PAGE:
Lake Forest’s Bud Buker, 101, has been on track with steam engines
Edward “Bud” Buker, 101, of Lake Forest sits on steam Engine 326 he completed in 1960 at age 49.
Updated: July 22, 2012 6:08AM
Steam railroading is the spine on which Edward “Bud” Buker of Lake Forest built his life. With other enthusiasts, he created one of the nation’s rare opportunities to teach how to operate a steam locomotive.
The Deerfield and Roundabout Railway emerged when a group of like-minded enthusiasts built a one-eighth-scale coal-fired locomotive on Kennedy Road in Lake Forest, now part of the Lake Forest Live Steamers Railway Museum, Inc.
Buker, 101, former president of the Coach and Car Equipment Company, now in Elk Grove Village, built the group’s first steam engine in 1977, subsequently joined by four others and about 10,000 feet of track upon which to operate scheduled runs. This is not a Lionel train circling the living room floor, but rather heavy-duty equipment an adult can sit on to operate.
Said Robert Kurth, one of the volunteers who helps maintain the railroad, “He was 89 years old when he finished his last engine. I started with him in 1991 laying track and taking care of engines.
“There is always somebody out there on Saturday,” Kurth said of the group of 10 adults. “They run the trains on a schedule. We’re part of his railroad. Everyone has a talent, and they can share it.”
The group created a not-for-profit organization, the Lake Forest Live Steamers Railway Museum (www.lflsrm.org). The museum is not an amusement attraction, but rather an educational experience for those with a serious interest to maintain and operate a steam railroad.
Buker -- who at 101, was not able to sit for an interview -- was described in positive terms by those who know him and work with him on the trains.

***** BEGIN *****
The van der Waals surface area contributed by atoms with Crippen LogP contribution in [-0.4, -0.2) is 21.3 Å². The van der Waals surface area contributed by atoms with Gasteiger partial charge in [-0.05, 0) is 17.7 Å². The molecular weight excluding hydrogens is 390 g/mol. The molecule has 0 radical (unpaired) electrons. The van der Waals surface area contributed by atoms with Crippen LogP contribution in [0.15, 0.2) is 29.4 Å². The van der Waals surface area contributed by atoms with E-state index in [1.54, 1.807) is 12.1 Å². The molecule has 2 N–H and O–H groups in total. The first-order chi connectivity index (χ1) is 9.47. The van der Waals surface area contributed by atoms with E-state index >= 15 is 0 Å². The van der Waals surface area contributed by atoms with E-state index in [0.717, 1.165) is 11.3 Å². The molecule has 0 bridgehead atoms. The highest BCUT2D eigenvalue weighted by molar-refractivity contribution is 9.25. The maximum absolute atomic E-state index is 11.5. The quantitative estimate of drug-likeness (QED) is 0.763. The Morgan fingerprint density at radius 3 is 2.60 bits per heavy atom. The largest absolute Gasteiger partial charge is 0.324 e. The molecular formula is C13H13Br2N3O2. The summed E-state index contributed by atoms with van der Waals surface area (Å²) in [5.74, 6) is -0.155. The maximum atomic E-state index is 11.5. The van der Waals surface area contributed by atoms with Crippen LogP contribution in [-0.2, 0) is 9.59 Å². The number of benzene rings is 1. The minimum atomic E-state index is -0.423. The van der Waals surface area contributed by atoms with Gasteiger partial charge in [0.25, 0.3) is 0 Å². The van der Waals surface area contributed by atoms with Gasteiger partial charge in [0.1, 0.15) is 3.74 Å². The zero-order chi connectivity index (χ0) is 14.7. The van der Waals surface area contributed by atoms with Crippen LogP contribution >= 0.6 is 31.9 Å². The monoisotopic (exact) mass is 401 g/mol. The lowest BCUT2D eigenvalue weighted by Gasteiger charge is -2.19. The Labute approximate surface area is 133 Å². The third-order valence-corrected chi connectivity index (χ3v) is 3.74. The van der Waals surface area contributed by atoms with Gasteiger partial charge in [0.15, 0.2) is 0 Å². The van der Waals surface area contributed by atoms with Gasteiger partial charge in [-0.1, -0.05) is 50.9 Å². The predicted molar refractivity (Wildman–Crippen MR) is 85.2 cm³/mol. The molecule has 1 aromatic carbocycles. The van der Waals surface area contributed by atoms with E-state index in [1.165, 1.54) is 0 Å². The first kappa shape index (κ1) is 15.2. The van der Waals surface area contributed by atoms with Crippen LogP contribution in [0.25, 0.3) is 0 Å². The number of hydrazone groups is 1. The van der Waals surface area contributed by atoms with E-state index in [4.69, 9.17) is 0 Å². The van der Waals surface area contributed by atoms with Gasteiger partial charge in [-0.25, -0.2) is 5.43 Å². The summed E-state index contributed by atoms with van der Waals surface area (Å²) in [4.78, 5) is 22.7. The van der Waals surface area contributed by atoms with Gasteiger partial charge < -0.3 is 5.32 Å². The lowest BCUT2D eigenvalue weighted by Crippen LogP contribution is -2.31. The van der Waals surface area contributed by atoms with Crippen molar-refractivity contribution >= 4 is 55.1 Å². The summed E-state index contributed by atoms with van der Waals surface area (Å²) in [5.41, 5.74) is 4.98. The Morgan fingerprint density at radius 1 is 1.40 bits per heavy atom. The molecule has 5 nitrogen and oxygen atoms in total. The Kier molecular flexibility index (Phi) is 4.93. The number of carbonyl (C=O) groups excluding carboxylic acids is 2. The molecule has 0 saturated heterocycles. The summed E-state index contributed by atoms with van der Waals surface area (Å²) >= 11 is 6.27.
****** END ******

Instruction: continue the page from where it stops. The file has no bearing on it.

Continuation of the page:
“These words come in to play: officer and a gentleman,” said Jeffrey G. Hook, chief train dispatcher.
“Bud is a gentleman’s gentleman,” said Kurth. “I have known him about 21 years. He was always a gracious guy. We think very highly of the guy.”
He said these personal character traits emerge during the operation of the railroad. Buker remains calm, he said, when things go wrong while they are operating the trains. Problems were something they could all work to solve — a group effort, not them working for Buker and his railroad.
‘Willing to learn’
Hook said, “He had respect for people’s ideas and was always willing to learn.”
That, also, he said, seemed to be the way he operated his own company, Coach and Car Equipment Company.
Operation of this smaller-scale version of a steam locomotive rail system includes all the real problems of steam engines and railroading in the past.
“Full-sized railroad equipment suffers from the same issues that ours does. It wears out,” said Hook. “We’re rebuilding a lot of the equipment. It’s hard to keep a steam locomotive going.”
For that reason, the museum program is about building a proper bed for track, gandydancing rails for proper spacing, maintaining engines, running on a regular printed schedule, knowing the terminology, engineering, and capabilities of the equipment, and replacing worn-out parts.
“It’s not like art work on the mantel to look at. It has to be maintained,” he said.
“It was always interesting to talk to Bud. He has created a legacy for other people. Absolutely,” Hook said. “This is not a shrine for Bud’s models, but, rather, his appreciation of the full-scale versions. Once he completed a locomotive, he started another. Bud was interested in how it all works. It is not an amusement park. Bud has left a remarkable legacy, and it is up to us to keep it going and take care of it.”